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Re: Bonds for high income individuals in taxable account

Post by Sandtrap » Sun Jul 29, 2018 2:48 pm

masonstone wrote:
Sun Jul 29, 2018 2:37 pm
Sandtrap wrote:
Sun Jul 29, 2018 2:12 pm
I have no taxable space. High income.
Thus.
Blend of Total Bond and Tax - Exempt Bond.

j
Why do you use a blend as opposed to one or the other
Only the percentage of Tax Exempt that allows me to not push into the next tax bracket.
j

masonstone
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Re: Bonds for high income individuals in taxable account

Post by masonstone » Sun Jul 29, 2018 3:10 pm

livesoft wrote:
Sun Jul 29, 2018 2:34 pm
^Check it out: Vanguard.com !!
Lol which funds are recommended?

retiredjg
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Re: Bonds for high income individuals in taxable account

Post by retiredjg » Mon Jul 30, 2018 1:56 pm

Sandtrap wrote:
Sun Jul 29, 2018 2:12 pm
I have no taxable space. High income.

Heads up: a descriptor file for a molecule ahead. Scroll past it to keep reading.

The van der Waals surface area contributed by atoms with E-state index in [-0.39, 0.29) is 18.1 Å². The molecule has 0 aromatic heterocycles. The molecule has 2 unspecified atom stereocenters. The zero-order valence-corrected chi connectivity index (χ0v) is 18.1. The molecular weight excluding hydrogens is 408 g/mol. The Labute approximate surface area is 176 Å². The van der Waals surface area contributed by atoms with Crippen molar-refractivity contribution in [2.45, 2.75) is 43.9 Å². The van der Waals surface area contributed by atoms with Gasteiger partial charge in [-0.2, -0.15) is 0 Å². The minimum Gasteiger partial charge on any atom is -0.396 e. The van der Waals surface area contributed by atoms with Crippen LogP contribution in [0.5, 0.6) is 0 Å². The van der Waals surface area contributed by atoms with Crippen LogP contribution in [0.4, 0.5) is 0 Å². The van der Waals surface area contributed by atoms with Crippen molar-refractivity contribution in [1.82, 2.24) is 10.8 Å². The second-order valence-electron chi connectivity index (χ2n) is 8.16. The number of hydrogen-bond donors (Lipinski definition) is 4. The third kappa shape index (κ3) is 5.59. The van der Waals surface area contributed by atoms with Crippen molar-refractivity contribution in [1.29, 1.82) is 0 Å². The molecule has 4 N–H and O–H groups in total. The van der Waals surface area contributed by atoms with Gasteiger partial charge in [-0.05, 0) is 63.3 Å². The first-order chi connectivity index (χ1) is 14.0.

Thus.
Blend of Total Bond and Tax - Exempt Bond.

j
I think you meant to say you have no tax-advantaged space, didn't you?

retiredjg
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Re: Bonds for high income individuals in taxable account

Post by retiredjg » Mon Jul 30, 2018 2:05 pm

masonstone wrote:
Sun Jul 29, 2018 2:11 pm
livesoft wrote:
Sun Jul 29, 2018 1:28 pm
Tax-exempt muni bond funds exist for exactly the situation where high income individuals need to have bonds in a taxable account in order to achieve their desired asset allocation.
What if you’re in a state with no income tax?
Vanguard has several "national" (not associated with any one state) tax-exempt bond funds. You do not pay federal income tax on the dividends these funds pay. That income might, however, be added to your AGI for other purposes (such as your IRMAA MAGI if you are Medicare age).

For general purposes, I'd pick the Intermediate Term Tax Exempt Fund. For a short term goal, I might use the Short Term Tax-Exempt Fund. They probably have a long term fund, but I would not recommend that as longer term funds are riskier.

Go to Vanguard and look at the list of their mutual funds. They are listed by type of fund so look for "tax-exempt bond funds" or something like that.

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Sandtrap
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Re: Bonds for high income individuals in taxable account

Post by Sandtrap » Mon Jul 30, 2018 3:17 pm

retiredjg wrote:
Mon Jul 30, 2018 1:56 pm
Sandtrap wrote:
Sun Jul 29, 2018 2:12 pm
I have no taxable space. High income.
Thus.